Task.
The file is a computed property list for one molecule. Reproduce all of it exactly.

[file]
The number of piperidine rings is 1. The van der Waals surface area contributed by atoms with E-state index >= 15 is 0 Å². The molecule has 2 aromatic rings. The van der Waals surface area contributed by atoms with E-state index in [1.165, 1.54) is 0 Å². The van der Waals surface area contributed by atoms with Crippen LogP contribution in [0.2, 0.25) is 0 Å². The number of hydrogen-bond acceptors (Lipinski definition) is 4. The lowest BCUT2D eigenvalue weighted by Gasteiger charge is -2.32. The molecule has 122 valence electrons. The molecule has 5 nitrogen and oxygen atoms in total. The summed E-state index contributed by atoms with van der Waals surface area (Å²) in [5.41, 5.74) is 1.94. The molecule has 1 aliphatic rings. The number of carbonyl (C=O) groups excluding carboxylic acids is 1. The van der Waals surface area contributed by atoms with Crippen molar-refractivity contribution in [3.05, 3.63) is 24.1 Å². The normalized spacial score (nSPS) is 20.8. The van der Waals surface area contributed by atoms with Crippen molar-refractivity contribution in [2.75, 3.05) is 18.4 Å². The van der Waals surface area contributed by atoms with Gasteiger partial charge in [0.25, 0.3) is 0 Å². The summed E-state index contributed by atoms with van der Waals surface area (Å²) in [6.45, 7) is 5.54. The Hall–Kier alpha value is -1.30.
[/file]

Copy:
The number of piperidine rings is 1. The van der Waals surface area contributed by atoms with E-state index >= 15 is 0 Å². The molecule has 2 aromatic rings. The van der Waals surface area contributed by atoms with E-state index in [1.165, 1.54) is 0 Å². The van der Waals surface area contributed by atoms with Crippen LogP contribution in [0.2, 0.25) is 0 Å². The number of hydrogen-bond acceptors (Lipinski definition) is 4. The lowest BCUT2D eigenvalue weighted by Gasteiger charge is -2.32. The molecule has 122 valence electrons. The molecule has 5 nitrogen and oxygen atoms in total. The summed E-state index contributed by atoms with van der Waals surface area (Å²) in [5.41, 5.74) is 1.94. The molecule has 1 aliphatic rings. The number of carbonyl (C=O) groups excluding carboxylic acids is 1. The van der Waals surface area contributed by atoms with Crippen molar-refractivity contribution in [3.05, 3.63) is 24.1 Å². The normalized spacial score (nSPS) is 20.8. The van der Waals surface area contributed by atoms with Crippen molar-refractivity contribution in [2.75, 3.05) is 18.4 Å². The van der Waals surface area contributed by atoms with Gasteiger partial charge in [0.25, 0.3) is 0 Å². The summed E-state index contributed by atoms with van der Waals surface area (Å²) in [6.45, 7) is 5.54. The Hall–Kier alpha value is -1.30.